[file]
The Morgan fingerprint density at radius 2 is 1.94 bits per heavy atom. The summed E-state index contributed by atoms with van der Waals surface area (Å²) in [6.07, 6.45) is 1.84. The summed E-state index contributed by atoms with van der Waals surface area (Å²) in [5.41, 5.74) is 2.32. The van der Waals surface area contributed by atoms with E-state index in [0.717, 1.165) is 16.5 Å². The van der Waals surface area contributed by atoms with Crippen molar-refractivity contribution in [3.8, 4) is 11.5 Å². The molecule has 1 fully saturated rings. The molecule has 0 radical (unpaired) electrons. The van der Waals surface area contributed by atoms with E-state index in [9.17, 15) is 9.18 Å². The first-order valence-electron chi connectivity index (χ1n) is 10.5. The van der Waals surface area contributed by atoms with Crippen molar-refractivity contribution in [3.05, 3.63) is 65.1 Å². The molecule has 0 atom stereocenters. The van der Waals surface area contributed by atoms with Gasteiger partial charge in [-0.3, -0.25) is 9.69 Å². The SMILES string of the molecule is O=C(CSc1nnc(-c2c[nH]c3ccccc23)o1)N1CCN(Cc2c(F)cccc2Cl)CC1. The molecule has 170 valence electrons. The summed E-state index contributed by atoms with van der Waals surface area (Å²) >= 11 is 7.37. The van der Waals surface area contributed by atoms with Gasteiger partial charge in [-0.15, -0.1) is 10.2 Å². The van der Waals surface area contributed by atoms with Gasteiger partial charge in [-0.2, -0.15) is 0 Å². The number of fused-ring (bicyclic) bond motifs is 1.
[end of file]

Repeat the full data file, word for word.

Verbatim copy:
The Morgan fingerprint density at radius 2 is 1.94 bits per heavy atom. The summed E-state index contributed by atoms with van der Waals surface area (Å²) in [6.07, 6.45) is 1.84. The summed E-state index contributed by atoms with van der Waals surface area (Å²) in [5.41, 5.74) is 2.32. The van der Waals surface area contributed by atoms with E-state index in [0.717, 1.165) is 16.5 Å². The van der Waals surface area contributed by atoms with Crippen molar-refractivity contribution in [3.8, 4) is 11.5 Å². The molecule has 1 fully saturated rings. The molecule has 0 radical (unpaired) electrons. The van der Waals surface area contributed by atoms with E-state index in [9.17, 15) is 9.18 Å². The first-order valence-electron chi connectivity index (χ1n) is 10.5. The van der Waals surface area contributed by atoms with Crippen molar-refractivity contribution in [3.05, 3.63) is 65.1 Å². The molecule has 0 atom stereocenters. The van der Waals surface area contributed by atoms with Gasteiger partial charge in [-0.3, -0.25) is 9.69 Å². The SMILES string of the molecule is O=C(CSc1nnc(-c2c[nH]c3ccccc23)o1)N1CCN(Cc2c(F)cccc2Cl)CC1. The molecule has 170 valence electrons. The summed E-state index contributed by atoms with van der Waals surface area (Å²) >= 11 is 7.37. The van der Waals surface area contributed by atoms with Gasteiger partial charge in [-0.15, -0.1) is 10.2 Å². The van der Waals surface area contributed by atoms with Gasteiger partial charge in [-0.2, -0.15) is 0 Å². The number of fused-ring (bicyclic) bond motifs is 1.